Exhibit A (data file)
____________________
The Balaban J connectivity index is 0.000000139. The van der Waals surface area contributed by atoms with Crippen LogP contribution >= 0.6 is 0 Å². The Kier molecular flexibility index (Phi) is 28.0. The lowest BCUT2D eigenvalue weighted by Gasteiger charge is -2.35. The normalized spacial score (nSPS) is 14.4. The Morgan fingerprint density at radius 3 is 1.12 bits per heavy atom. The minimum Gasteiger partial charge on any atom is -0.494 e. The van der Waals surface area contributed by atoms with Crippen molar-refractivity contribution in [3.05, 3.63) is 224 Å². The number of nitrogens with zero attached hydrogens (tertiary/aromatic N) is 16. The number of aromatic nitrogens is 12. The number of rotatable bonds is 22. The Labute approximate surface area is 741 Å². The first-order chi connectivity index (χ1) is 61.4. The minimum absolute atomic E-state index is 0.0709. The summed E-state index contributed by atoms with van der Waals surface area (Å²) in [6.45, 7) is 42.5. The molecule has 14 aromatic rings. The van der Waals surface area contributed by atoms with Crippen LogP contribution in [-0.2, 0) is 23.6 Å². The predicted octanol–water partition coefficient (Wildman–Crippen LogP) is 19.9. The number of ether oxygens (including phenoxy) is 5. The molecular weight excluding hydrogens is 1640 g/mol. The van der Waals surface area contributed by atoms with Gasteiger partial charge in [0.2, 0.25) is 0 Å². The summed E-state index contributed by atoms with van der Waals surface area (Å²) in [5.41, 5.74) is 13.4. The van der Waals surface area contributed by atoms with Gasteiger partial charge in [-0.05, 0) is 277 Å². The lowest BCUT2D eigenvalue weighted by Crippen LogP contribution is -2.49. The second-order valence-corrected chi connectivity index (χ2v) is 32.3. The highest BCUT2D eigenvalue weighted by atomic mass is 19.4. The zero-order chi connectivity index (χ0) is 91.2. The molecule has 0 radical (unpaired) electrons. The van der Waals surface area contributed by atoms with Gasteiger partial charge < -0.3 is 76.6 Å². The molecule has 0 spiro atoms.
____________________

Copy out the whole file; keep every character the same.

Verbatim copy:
The Balaban J connectivity index is 0.000000139. The van der Waals surface area contributed by atoms with Crippen LogP contribution >= 0.6 is 0 Å². The Kier molecular flexibility index (Phi) is 28.0. The lowest BCUT2D eigenvalue weighted by Gasteiger charge is -2.35. The normalized spacial score (nSPS) is 14.4. The Morgan fingerprint density at radius 3 is 1.12 bits per heavy atom. The minimum Gasteiger partial charge on any atom is -0.494 e. The van der Waals surface area contributed by atoms with Crippen molar-refractivity contribution in [3.05, 3.63) is 224 Å². The number of nitrogens with zero attached hydrogens (tertiary/aromatic N) is 16. The number of aromatic nitrogens is 12. The number of rotatable bonds is 22. The Labute approximate surface area is 741 Å². The first-order chi connectivity index (χ1) is 61.4. The minimum absolute atomic E-state index is 0.0709. The summed E-state index contributed by atoms with van der Waals surface area (Å²) in [6.45, 7) is 42.5. The molecule has 14 aromatic rings. The van der Waals surface area contributed by atoms with Crippen LogP contribution in [-0.2, 0) is 23.6 Å². The predicted octanol–water partition coefficient (Wildman–Crippen LogP) is 19.9. The number of ether oxygens (including phenoxy) is 5. The molecular weight excluding hydrogens is 1640 g/mol. The van der Waals surface area contributed by atoms with Gasteiger partial charge in [0.2, 0.25) is 0 Å². The summed E-state index contributed by atoms with van der Waals surface area (Å²) in [5.41, 5.74) is 13.4. The van der Waals surface area contributed by atoms with Gasteiger partial charge in [-0.05, 0) is 277 Å². The lowest BCUT2D eigenvalue weighted by Crippen LogP contribution is -2.49. The second-order valence-corrected chi connectivity index (χ2v) is 32.3. The highest BCUT2D eigenvalue weighted by atomic mass is 19.4. The zero-order chi connectivity index (χ0) is 91.2. The molecule has 0 radical (unpaired) electrons. The van der Waals surface area contributed by atoms with Gasteiger partial charge < -0.3 is 76.6 Å². The molecule has 0 spiro atoms.